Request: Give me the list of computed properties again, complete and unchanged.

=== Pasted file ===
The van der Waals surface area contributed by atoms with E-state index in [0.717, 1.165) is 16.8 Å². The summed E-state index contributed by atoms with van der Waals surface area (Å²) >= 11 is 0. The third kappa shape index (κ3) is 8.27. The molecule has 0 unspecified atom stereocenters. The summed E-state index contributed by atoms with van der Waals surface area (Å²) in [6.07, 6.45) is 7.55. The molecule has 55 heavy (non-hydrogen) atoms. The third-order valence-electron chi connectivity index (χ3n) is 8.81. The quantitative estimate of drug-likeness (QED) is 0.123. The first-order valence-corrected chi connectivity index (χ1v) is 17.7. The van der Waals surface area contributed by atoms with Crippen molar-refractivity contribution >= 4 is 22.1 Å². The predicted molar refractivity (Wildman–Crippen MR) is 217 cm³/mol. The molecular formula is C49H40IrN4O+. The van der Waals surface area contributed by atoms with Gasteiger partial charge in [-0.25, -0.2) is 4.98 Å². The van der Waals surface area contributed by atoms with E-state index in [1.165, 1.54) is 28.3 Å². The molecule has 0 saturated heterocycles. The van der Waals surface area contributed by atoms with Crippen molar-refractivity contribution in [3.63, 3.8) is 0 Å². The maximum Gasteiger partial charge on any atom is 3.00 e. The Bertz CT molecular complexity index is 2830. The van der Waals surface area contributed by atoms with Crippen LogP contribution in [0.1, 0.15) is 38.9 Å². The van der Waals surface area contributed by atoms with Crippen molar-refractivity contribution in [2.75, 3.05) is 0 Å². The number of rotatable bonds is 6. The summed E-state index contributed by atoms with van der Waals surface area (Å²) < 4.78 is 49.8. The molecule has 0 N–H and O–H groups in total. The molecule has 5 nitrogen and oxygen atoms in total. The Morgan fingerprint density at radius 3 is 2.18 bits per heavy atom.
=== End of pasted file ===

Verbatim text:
The van der Waals surface area contributed by atoms with E-state index in [0.717, 1.165) is 16.8 Å². The summed E-state index contributed by atoms with van der Waals surface area (Å²) >= 11 is 0. The third kappa shape index (κ3) is 8.27. The molecule has 0 unspecified atom stereocenters. The summed E-state index contributed by atoms with van der Waals surface area (Å²) in [6.07, 6.45) is 7.55. The molecule has 55 heavy (non-hydrogen) atoms. The third-order valence-electron chi connectivity index (χ3n) is 8.81. The quantitative estimate of drug-likeness (QED) is 0.123. The first-order valence-corrected chi connectivity index (χ1v) is 17.7. The van der Waals surface area contributed by atoms with Crippen molar-refractivity contribution >= 4 is 22.1 Å². The predicted molar refractivity (Wildman–Crippen MR) is 217 cm³/mol. The molecular formula is C49H40IrN4O+. The van der Waals surface area contributed by atoms with Gasteiger partial charge in [-0.25, -0.2) is 4.98 Å². The van der Waals surface area contributed by atoms with E-state index in [1.165, 1.54) is 28.3 Å². The molecule has 0 saturated heterocycles. The van der Waals surface area contributed by atoms with Crippen molar-refractivity contribution in [3.63, 3.8) is 0 Å². The maximum Gasteiger partial charge on any atom is 3.00 e. The Bertz CT molecular complexity index is 2830. The van der Waals surface area contributed by atoms with Crippen LogP contribution in [0.1, 0.15) is 38.9 Å². The van der Waals surface area contributed by atoms with Crippen molar-refractivity contribution in [2.75, 3.05) is 0 Å². The number of rotatable bonds is 6. The summed E-state index contributed by atoms with van der Waals surface area (Å²) < 4.78 is 49.8. The molecule has 0 N–H and O–H groups in total. The molecule has 5 nitrogen and oxygen atoms in total. The Morgan fingerprint density at radius 3 is 2.18 bits per heavy atom.